When you experience a change in your life circumstances that feels heavy, overwhelming or hard to bear, there are things you can do to lighten the load and avoid unnecessary suffering.
In our previous article on Navigating Change we talked about how we can adapt to changes in our life. We shared the KIT model of transition with its two phases of deconstruction and reconstruction.
In this article, we will discover more about the learnable psychological skills that sit within the transition process. These psychological skills support you as you unpack the change, and its impact, before reconstructing your valued sense of self and new direction.
Breaking down the change
When a change event occurs – a shift in work or life roles, a change in your relationships or environment – we start the process of transition. First we deconstruct the change by acknowledging the disruption it has created, and how it impacts you. Naming the change, the way it makes you feel, the thoughts or stories you attach to it and how they influence your behaviour is a good place to start.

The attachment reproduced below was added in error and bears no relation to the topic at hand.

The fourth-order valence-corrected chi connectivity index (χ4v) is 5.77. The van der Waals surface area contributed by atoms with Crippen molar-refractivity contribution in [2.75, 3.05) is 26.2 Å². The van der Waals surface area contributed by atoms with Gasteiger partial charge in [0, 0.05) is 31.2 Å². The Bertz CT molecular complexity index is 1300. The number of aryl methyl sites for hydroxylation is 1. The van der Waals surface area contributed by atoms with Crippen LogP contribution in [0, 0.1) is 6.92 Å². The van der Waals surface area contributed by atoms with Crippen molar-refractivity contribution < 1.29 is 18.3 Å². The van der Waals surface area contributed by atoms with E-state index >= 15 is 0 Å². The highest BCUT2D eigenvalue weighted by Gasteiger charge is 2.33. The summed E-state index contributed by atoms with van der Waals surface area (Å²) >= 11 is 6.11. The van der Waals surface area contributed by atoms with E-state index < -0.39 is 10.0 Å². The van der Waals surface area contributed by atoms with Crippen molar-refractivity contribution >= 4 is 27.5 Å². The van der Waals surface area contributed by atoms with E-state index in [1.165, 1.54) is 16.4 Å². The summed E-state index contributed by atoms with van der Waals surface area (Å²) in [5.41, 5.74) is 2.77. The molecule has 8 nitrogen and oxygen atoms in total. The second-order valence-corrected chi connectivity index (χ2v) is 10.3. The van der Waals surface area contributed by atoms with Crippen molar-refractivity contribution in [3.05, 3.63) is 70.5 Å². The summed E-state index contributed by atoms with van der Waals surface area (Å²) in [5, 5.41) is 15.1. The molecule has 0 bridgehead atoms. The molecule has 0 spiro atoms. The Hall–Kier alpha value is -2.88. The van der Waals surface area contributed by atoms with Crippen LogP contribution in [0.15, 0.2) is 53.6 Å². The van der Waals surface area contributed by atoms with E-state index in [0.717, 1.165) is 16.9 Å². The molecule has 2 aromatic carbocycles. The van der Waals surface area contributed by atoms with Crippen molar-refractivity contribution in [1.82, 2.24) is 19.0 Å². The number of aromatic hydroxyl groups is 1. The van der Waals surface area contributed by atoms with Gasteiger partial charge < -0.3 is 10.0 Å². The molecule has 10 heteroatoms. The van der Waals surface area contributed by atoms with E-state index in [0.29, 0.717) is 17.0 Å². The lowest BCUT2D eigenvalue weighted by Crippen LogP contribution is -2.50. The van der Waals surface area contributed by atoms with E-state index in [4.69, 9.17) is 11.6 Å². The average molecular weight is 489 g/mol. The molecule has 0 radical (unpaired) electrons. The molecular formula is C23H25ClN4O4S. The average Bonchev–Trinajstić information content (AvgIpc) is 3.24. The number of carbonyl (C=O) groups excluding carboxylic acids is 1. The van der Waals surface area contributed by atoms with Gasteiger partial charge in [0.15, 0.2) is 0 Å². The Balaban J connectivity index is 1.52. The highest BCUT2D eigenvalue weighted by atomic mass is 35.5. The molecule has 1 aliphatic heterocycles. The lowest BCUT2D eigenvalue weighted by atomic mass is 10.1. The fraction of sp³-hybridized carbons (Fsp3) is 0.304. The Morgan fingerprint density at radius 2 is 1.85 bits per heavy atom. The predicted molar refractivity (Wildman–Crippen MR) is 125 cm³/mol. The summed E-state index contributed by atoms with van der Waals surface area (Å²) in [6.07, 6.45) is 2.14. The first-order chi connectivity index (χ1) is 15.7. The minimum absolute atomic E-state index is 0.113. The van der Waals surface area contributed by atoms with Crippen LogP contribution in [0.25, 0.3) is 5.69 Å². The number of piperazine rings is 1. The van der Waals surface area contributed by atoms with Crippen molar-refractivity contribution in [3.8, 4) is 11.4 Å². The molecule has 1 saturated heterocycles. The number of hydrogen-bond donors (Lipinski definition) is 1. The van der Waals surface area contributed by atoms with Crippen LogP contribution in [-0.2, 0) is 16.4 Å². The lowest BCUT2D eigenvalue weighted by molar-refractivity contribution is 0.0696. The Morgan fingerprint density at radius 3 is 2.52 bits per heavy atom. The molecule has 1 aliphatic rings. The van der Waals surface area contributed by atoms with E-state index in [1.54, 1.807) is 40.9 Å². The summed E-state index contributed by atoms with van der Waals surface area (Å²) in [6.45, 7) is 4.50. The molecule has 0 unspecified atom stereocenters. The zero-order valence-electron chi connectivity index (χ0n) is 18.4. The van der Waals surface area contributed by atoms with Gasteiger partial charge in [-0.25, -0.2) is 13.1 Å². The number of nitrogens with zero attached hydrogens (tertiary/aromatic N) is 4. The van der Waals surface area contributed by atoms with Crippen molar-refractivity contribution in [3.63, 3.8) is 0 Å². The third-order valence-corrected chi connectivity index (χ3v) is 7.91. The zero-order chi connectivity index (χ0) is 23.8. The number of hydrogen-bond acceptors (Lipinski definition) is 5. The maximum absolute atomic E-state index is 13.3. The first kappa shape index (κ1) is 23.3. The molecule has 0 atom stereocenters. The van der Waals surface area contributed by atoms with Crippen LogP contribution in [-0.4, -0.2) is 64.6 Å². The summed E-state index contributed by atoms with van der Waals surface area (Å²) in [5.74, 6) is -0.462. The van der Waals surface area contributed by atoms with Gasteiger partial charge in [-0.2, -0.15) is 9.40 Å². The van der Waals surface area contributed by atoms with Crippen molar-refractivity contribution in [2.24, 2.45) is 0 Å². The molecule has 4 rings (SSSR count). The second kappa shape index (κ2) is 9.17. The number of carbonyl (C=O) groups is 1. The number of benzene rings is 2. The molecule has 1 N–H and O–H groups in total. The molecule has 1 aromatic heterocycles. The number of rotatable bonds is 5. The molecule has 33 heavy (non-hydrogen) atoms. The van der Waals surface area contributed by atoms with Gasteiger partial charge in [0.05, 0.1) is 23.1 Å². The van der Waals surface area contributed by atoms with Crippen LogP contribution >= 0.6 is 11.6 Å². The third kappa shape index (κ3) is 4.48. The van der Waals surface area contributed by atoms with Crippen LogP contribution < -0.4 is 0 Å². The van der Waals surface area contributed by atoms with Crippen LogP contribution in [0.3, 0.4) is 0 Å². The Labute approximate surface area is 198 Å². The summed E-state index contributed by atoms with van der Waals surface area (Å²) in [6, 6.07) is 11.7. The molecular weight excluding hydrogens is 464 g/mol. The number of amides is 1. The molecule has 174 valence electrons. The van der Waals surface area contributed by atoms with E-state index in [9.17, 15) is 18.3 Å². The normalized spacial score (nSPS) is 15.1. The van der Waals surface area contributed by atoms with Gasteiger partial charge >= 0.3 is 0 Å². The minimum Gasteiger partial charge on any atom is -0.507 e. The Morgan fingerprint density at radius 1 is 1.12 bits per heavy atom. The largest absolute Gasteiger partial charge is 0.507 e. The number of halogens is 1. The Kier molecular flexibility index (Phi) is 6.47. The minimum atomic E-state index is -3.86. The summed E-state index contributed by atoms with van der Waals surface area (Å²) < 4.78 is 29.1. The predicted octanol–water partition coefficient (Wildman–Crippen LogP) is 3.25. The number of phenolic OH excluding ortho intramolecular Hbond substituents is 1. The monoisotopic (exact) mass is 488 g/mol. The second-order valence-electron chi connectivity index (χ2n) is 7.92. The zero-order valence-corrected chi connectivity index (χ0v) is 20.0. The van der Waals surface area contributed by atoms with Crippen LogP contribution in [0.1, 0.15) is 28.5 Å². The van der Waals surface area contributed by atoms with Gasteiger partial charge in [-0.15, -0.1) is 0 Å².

1). Name the change When disruptive change occurs we often go straight into reacting to the event, getting lost in the initial emotions and thoughts, or spinning into fight or flight mode. Instead, slow the process down and start by simply acknowledging the facts of the change event.
Eg “My workplace has just made unexpected redundancies across the business.”
2). Impact check-in: Next you want to assess the impact this change is having on your thoughts, feelings and behaviour. As the adage goes, ‘you have to name it to tame it’. It is worth repeating this ‘impact check-in’ on a regular basis as your response will shift with time.
- Feelings: How does the change make you feel? Notice that your feelings may be mixed and will likely shift over time. If you have trouble identifying your emotions try downloading an emotional literacy App such as mood meter to help you put a name to it. For example, at first I felt shocked and angry. Today I feel fearful. I can feel tension and agitation in my body. My mind is racing and on alert.